Author disclosure: Nothing to disclose.

REFERENCES

1. ALLHAT Officers and Coordinators for the ALLHAT Collaborative Research Group. Major outcomes in high-risk hypertensive patients randomized to angiotensin-converting enzyme inhibitor or calcium channel blocker vs. diuretic. The Antihypertensive and Lipid-Lowering Treatment to Prevent Heart Attack Trial (ALLHAT) [published corrections appear in JAMA. 2003;289(2):178, and JAMA 2004;291(18):2196]. JAMA. 2002;288(23):2981–2997.

2. Psaty BM, Lumley T, Furberg CD, et al. Health outcomes associated with various antihypertensive therapies used as first-line agents: a network meta-analysis. JAMA. 2003;289(19):2534–2544.

3. Prevention of stroke by antihypertensive drug treatment in older persons with isolated systolic hypertension. Final results of the Systolic Hypertension in the Elderly Program (SHEP). SHEP Cooperative Research Group. JAMA. 1991;265(24):3255–3264.

4. Mortality after 10 1/2 years for hypertensive participants in the Multiple Risk Factor Intervention Trial. Circulation. 1990;82(5):1616–1628.

5. Finnerty FA Jr. A double-blind study of chlorthalidone and hydrochlorothiazide in an outpatient population of moderate hypertensives. Angiology. 1976;27(12):738–744.

6. Bowlus WE, Langford HG. A comparison of the antihypertensive effect of chlorthalidone and hydrochlorothiazide. Clin Pharmacol Ther. 1964;5:708–711.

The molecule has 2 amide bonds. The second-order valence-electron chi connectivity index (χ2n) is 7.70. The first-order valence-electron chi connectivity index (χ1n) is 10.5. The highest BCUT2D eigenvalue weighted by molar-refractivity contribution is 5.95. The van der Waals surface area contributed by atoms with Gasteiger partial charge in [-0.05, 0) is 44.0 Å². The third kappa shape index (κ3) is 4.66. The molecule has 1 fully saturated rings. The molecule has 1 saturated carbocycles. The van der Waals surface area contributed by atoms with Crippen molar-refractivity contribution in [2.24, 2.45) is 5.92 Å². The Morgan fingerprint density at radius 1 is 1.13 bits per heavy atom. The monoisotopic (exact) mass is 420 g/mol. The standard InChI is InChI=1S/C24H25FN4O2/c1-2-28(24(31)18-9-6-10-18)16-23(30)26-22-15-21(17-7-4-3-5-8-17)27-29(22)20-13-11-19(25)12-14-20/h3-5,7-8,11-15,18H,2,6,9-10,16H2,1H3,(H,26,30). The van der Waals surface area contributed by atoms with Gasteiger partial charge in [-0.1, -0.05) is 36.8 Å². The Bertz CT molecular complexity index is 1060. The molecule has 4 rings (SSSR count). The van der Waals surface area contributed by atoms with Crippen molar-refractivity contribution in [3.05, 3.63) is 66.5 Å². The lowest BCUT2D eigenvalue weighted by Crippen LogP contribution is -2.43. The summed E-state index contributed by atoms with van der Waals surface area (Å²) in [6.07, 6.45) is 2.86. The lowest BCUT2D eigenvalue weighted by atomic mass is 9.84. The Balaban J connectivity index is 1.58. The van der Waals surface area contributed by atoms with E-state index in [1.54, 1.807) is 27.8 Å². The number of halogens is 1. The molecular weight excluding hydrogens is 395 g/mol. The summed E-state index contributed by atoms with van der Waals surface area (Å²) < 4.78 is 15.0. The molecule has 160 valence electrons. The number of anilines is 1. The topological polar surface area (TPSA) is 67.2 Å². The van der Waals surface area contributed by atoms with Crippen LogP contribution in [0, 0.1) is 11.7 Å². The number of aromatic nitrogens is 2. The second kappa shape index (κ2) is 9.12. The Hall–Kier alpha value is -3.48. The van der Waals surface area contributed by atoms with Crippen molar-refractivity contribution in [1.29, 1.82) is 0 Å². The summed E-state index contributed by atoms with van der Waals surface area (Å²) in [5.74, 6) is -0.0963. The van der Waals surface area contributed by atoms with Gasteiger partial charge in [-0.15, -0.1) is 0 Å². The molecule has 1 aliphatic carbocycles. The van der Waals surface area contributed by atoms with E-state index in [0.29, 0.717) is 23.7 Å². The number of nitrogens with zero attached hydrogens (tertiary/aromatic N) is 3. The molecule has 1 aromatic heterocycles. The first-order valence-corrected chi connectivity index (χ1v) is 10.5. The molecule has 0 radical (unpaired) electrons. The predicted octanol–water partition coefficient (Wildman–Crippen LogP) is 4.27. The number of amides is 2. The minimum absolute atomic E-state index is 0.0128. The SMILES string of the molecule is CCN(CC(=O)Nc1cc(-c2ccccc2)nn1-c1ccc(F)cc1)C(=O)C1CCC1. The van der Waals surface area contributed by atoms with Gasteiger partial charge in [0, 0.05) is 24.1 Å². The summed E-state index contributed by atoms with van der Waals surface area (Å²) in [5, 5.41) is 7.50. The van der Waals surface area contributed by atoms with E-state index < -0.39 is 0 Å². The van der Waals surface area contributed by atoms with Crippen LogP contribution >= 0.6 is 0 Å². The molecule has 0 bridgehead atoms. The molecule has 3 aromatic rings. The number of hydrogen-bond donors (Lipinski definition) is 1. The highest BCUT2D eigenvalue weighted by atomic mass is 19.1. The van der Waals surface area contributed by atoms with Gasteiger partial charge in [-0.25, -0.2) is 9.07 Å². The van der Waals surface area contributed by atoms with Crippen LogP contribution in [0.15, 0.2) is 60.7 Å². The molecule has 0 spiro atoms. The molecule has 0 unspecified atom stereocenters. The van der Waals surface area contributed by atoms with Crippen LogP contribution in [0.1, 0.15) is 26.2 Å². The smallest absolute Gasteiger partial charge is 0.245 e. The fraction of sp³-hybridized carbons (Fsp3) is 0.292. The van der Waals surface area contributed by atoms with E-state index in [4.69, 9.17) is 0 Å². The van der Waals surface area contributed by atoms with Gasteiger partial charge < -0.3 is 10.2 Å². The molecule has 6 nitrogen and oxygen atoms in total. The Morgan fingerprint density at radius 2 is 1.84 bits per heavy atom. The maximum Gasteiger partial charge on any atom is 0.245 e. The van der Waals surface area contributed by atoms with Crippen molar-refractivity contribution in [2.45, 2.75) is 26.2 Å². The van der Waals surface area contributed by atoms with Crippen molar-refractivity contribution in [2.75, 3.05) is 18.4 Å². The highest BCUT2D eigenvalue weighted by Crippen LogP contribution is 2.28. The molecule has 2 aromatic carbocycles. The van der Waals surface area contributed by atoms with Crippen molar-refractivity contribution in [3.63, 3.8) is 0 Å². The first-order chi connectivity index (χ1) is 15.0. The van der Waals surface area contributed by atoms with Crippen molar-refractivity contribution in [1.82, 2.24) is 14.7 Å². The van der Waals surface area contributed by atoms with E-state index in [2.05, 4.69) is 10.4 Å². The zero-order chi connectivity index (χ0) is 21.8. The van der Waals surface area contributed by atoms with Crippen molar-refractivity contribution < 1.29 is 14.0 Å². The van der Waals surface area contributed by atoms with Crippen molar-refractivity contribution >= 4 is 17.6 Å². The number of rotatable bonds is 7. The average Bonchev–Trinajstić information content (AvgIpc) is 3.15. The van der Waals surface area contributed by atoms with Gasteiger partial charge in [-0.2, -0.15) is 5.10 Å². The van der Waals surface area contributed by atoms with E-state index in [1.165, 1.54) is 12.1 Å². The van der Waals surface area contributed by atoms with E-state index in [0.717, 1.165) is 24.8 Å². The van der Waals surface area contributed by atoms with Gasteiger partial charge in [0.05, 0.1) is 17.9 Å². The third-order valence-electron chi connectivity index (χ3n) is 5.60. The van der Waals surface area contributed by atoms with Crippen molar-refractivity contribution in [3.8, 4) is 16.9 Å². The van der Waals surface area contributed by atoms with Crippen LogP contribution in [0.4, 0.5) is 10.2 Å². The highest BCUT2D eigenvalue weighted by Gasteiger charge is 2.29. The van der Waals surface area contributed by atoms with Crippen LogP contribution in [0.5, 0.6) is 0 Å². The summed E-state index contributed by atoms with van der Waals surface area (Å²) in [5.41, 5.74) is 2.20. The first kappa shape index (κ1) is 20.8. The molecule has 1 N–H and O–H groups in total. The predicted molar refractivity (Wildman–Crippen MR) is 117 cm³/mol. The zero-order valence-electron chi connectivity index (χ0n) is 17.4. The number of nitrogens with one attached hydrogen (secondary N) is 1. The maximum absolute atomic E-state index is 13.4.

7. Carter BL, Ernst ME, Cohen JD. Hydrochlorothiazide versus chlorthalidone: evidence supporting their interchangeability. Hypertension. 2004;43(1):4–9.

8. Ernst ME, Carter BL, Goerdt CJ, et al. Comparative antihypertensive effects of hydrochlorothiazide and chlorthalidone on ambulatory and office blood pressure. Hypertension. 2006;47(3):352–358.

9. Medical Research Council trial of treatment of hypertension in older adults: principal results. MRC Working Party. BMJ. 1992;304(6824):405–412.

10. Amery A, Birkenhäger W, Brixko P, et al. Mortality and morbidity results from the European Working Party on High Blood Pressure in the Elderly trial. Lancet. 1985;1(8442):1349–1354.

11. Wing LM, Reid CM, Ryan P, et al., for the Second Australian National Blood Pressure Study Group. A comparison of outcomes with angiotensn-converting—enzyme inhibitors and diuretics for hypertension in the elderly. N Engl J Med. 2003;348(7):583–592.

12. Ben-Dov IZ, Kark JD, Ben-Ishay D, Mekler J, Ben-Arie L, Burztyn M. Predictors of all-cause mortality in clinical ambulatory monitoring: unique aspects of blood pressure during sleep. Hypertension. 2007;49(6):1235–1241.

13. Khosla N, Chua DY, Elliott WJ, Bakris GL. Are chlorthalidone and hydrochlorothiazide equivalent blood-pressure-lowering medications?. J Clin Hypertens. 2005;7(6):354–356.

14. Mitka M. Experts argue not all diuretics the same. JAMA. 2007;298(1):31.

15. Chobanian AV, Bakris GL, Black HR, et al. The Seventh Report of the Joint National Committee on Prevention, Detection, Evaluation, and Treatment of High Blood Pressure: the JNC 7 report [published correction appears in JAMA. 2003;290(2):197]. JAMA. 2003;289(19):2560–2572.

16. Handler J. Maximizing diuretic therapy in resistant hypertension. J Clin Hypertens (Greenwich). 2007;9(10):802–806.